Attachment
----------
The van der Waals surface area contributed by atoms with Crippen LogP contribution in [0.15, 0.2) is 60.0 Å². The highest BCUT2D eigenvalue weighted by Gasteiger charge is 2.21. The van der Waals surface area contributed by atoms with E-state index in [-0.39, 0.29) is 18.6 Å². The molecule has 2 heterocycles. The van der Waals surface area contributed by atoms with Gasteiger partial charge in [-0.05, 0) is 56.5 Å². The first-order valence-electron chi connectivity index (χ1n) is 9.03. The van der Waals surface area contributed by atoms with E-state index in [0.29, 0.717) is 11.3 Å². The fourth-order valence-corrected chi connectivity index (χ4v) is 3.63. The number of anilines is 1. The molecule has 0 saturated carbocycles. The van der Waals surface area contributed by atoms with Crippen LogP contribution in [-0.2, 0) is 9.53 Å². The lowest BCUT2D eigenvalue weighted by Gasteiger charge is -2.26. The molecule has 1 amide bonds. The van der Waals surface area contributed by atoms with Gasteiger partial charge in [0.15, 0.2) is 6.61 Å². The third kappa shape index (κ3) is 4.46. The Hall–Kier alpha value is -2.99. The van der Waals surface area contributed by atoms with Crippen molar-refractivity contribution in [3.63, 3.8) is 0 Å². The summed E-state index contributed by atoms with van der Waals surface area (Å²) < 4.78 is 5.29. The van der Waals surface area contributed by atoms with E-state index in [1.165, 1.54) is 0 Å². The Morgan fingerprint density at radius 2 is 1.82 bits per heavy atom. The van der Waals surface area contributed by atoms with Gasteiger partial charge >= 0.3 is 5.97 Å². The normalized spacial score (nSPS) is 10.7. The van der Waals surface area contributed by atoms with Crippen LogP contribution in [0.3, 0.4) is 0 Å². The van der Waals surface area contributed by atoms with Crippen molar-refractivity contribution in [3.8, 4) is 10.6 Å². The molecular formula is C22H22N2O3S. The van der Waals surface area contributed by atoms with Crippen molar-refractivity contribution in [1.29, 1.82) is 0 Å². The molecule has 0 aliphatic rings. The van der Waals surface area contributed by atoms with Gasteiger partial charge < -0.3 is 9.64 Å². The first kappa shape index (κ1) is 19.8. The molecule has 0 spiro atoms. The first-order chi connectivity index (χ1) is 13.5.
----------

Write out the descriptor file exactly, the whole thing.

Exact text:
The van der Waals surface area contributed by atoms with Crippen LogP contribution in [0.15, 0.2) is 60.0 Å². The highest BCUT2D eigenvalue weighted by Gasteiger charge is 2.21. The van der Waals surface area contributed by atoms with E-state index in [-0.39, 0.29) is 18.6 Å². The molecule has 2 heterocycles. The van der Waals surface area contributed by atoms with Gasteiger partial charge in [-0.05, 0) is 56.5 Å². The first-order valence-electron chi connectivity index (χ1n) is 9.03. The van der Waals surface area contributed by atoms with E-state index in [0.29, 0.717) is 11.3 Å². The fourth-order valence-corrected chi connectivity index (χ4v) is 3.63. The number of anilines is 1. The molecule has 0 saturated carbocycles. The van der Waals surface area contributed by atoms with Crippen LogP contribution in [-0.2, 0) is 9.53 Å². The lowest BCUT2D eigenvalue weighted by Gasteiger charge is -2.26. The molecule has 1 amide bonds. The van der Waals surface area contributed by atoms with Gasteiger partial charge in [0.15, 0.2) is 6.61 Å². The third kappa shape index (κ3) is 4.46. The Hall–Kier alpha value is -2.99. The van der Waals surface area contributed by atoms with Crippen molar-refractivity contribution in [3.63, 3.8) is 0 Å². The summed E-state index contributed by atoms with van der Waals surface area (Å²) < 4.78 is 5.29. The van der Waals surface area contributed by atoms with E-state index in [1.165, 1.54) is 0 Å². The Morgan fingerprint density at radius 2 is 1.82 bits per heavy atom. The van der Waals surface area contributed by atoms with Gasteiger partial charge >= 0.3 is 5.97 Å². The normalized spacial score (nSPS) is 10.7. The van der Waals surface area contributed by atoms with Crippen LogP contribution in [0.3, 0.4) is 0 Å². The van der Waals surface area contributed by atoms with Crippen molar-refractivity contribution in [3.8, 4) is 10.6 Å². The molecular formula is C22H22N2O3S. The van der Waals surface area contributed by atoms with Crippen molar-refractivity contribution in [1.29, 1.82) is 0 Å². The molecule has 0 aliphatic rings. The van der Waals surface area contributed by atoms with Gasteiger partial charge < -0.3 is 9.64 Å². The first kappa shape index (κ1) is 19.8. The molecule has 0 spiro atoms. The first-order chi connectivity index (χ1) is 13.5.